The Struggle of Sierra Leonean ‘Street Boys’ and their Opinion on Street Girls

A workshop was held with 30 young 10-17 year old men suriving on the streets of Kono, Sierra Leone where their struggle, patriarchy, their attitudes towards female youth struggling involved in sex work, the war, their opinion on the South African diamond mining company Koidu Holdings, capitalism, colonialism and the 2012 elections was discussed. A handful of the young men were former combatant child soldiers during the civil war in Sierra Leone which encourages some family members to marginalise them by refusing to have them in the house for being ‘rebel pickin’ and many had lost parents at the hands of rebel soldiers, which resulted in their lifestyle having to fend for themselves with no other responsible adult able  to accomodate their basic needs.

Admirably, the young boys had very refreshing things to say in regards to their concern over the street girls involved in sex work were they weren’t happy with the way the women were treated and felt the female youth living in poverty were suffering more than the young men. They described the women were going to big dangerous men unaware of whether the man had diseases and the money they received wouldn’t protect them from HIV or AIDS. The boys explained the disadvantages the girls faced  as gang targets resulting in attacks and having their money stolen from them and the women being taken advantage of and violently raped, beaten and girls as young as eleven being stabbed if they requested for money but having nobody to defend them, arrest or talk to the men. One of the boys who washes dishes for market women refuses to take money from the girls he knows has to prostitute themselves. The young ‘streets boys’ are friends with the ‘street girls’ where they hold the money for the girls for safety to ensure the women are less vulnerable than themselves. One of the concerned boys with younger sisters makes sure he visits his grandmother’s home to share some of his money with his younger sister so she doesn’t have to prostitute to feed herself.

The young men said they respect the women and understand the women are not involved in sex work off their own accord but for the same poverty the men are living through and having lost parents too during the war. The men explained if the women they knew had the right support, the women would be the next President or First Lady and they share their money with the young women out of the love and respect for them. The young men work unanimously with the young women by accompanying them when they go out at night to ensure their safety from men over 20, the girls half the money they make with the boys.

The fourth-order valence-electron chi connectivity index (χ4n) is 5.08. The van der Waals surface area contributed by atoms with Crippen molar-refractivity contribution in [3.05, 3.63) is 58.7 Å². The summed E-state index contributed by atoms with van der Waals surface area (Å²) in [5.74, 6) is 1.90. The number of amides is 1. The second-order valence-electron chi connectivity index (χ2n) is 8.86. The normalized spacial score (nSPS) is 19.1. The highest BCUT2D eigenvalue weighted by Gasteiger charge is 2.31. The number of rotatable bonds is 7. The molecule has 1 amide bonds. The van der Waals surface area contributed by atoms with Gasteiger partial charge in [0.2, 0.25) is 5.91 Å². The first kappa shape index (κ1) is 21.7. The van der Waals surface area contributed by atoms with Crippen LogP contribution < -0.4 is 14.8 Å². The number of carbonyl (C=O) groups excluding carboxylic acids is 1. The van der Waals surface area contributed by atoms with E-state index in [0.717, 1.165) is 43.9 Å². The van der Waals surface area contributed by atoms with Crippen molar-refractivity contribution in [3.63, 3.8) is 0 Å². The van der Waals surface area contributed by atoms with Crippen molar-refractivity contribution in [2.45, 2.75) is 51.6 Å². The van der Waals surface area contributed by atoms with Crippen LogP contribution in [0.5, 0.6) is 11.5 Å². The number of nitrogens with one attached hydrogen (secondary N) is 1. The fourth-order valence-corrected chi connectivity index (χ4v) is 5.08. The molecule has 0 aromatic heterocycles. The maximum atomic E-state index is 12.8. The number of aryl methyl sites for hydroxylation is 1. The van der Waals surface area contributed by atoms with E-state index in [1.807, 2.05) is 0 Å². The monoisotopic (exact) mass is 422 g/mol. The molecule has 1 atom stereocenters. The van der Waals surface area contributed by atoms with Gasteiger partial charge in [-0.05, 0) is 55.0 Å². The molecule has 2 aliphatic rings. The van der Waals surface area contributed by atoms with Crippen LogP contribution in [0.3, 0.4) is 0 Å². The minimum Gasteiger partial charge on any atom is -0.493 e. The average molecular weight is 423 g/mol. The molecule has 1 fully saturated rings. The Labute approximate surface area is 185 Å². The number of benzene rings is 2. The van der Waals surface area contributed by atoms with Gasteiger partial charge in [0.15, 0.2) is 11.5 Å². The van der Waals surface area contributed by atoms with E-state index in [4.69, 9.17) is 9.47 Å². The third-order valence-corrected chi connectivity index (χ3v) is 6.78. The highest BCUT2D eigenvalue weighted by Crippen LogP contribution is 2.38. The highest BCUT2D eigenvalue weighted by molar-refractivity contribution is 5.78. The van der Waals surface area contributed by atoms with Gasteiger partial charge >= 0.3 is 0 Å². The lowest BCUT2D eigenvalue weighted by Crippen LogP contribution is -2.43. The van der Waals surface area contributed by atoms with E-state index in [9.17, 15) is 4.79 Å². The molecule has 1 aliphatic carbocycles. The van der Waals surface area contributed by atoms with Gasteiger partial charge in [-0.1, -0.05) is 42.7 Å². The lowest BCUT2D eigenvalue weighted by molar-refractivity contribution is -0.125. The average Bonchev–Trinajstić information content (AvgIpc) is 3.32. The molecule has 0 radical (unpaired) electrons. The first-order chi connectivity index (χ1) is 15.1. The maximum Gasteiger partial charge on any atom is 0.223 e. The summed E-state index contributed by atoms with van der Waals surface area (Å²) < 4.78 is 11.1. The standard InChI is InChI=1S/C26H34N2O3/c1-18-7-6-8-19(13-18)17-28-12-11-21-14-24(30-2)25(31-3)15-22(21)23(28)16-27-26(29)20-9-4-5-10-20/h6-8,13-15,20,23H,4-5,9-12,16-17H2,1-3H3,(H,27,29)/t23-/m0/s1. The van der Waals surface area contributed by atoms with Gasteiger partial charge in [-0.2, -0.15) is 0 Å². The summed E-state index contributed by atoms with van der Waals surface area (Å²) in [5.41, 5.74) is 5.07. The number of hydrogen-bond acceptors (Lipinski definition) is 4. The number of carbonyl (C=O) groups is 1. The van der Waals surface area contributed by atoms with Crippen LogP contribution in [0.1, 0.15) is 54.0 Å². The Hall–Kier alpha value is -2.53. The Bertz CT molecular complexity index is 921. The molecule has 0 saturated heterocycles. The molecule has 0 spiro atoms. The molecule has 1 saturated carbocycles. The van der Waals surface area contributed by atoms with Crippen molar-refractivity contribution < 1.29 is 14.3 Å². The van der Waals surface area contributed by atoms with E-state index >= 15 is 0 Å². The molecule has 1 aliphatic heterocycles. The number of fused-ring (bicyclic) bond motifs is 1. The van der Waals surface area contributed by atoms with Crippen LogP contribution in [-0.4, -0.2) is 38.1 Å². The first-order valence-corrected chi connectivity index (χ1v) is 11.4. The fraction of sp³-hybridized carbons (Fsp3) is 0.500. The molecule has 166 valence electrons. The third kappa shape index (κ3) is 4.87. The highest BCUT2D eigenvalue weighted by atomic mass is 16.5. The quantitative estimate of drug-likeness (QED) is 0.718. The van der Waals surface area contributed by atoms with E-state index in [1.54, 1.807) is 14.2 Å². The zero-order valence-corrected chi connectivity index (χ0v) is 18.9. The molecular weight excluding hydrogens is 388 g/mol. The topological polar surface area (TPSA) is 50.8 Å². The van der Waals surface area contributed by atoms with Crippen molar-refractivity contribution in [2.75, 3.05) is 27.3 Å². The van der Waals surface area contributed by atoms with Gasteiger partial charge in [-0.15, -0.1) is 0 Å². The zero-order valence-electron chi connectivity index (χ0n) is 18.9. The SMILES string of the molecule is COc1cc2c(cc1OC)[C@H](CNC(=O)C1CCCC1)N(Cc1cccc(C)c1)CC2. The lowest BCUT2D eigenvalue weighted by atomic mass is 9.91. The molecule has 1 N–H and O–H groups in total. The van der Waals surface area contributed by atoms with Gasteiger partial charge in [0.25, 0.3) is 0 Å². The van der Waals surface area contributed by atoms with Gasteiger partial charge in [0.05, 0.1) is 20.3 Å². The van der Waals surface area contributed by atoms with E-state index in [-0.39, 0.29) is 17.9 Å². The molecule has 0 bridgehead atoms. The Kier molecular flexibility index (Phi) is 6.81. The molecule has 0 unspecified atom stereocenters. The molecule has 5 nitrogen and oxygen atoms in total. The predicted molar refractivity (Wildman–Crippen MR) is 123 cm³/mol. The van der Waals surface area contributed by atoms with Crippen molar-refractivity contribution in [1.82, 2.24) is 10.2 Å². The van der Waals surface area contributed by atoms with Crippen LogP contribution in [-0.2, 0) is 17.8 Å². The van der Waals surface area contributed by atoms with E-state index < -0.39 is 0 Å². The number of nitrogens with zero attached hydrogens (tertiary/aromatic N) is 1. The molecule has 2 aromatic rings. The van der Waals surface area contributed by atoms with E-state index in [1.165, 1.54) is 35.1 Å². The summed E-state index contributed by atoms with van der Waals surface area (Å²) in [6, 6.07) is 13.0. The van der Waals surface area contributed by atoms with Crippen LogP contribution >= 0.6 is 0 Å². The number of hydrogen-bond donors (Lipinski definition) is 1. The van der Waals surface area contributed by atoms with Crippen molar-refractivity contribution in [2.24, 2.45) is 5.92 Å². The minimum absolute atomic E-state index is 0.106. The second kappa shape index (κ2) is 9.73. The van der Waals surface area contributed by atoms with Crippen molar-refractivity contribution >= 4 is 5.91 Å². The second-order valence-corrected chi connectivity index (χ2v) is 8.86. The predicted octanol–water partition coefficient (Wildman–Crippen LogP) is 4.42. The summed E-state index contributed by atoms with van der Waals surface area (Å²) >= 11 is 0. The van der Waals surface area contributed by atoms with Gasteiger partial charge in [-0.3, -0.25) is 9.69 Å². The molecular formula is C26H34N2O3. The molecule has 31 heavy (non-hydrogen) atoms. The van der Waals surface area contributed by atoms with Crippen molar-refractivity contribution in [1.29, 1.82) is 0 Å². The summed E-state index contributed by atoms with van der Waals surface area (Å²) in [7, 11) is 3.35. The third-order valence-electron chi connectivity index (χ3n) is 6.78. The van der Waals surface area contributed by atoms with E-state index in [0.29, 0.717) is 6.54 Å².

The boys are unhappy with their own struggle and having to hustle on the streets of Kono day and night for not having sufficient support, sweeping the market, doing laundry, ironing, transporting fish, cleaning toilets, looking for scraps of metal and overall involved in child labour, breaking stones and working near the mines. The boys said they are taken advantage of where the older men would take their money when they lay to rest. The young men who are raped or sexually abused by older men don’t report or inform anyone, afraid of the dangerous beating after if the men aren’t sent to prison. The boys feel their fathers have too many wives which has resulted in some of the children being marginalised, not looked after properly and ending up on the streets. The boys are grateful for the money the young female street girls give to them when they know the boys haven’t eaten.

The boys feel marginalised by the community and not given chances but constantly treated as nuisances and taken advantage of by market traders who refuse to pay them after the work they have done for them “you’re just a street child and all thieves- kuleeloo.” The struggle of Black youth in England was explained to the young men, stop and search and various other methods of marginalising Black youth, the boys were disheartened that they treated European NGO workers in Sierra Leone well and can’t comprehend the institutionalised racism in Britain. The young men spoke of getting into trouble with the police where they call their grandmother or the social workers from the Street Child project to come and collect them from the police station.

The young men feel nothing is going to change in Kono after the 2012 elections “all the politicians are the same” and are fearful for the safety of their lives for the kidnapping and sacrifices that are made prior elections with vulnerable street children being targetted. The boys are frustrated with the Koidu Holdings diamond mining company; their comments have been collected in video footage. Stories of how the boys had lost their parents during the war at the hands of the rebels where shared where one of the boy’s father was commanded to dig his own grave, lie down and was shot where they then buried him. Another boy’s mother had told the rebel she had no money for them where they raped and killed her by the side of the river. The boy sees the former rebel he’d witnessed rape and murder his mother every day, working for the exploitative Koidu Holdings.  Another boy was grateful his mother had decided to keep him and not leave him by the river after the rebels had killed his father and she had lost all hope and still struggles till this day.

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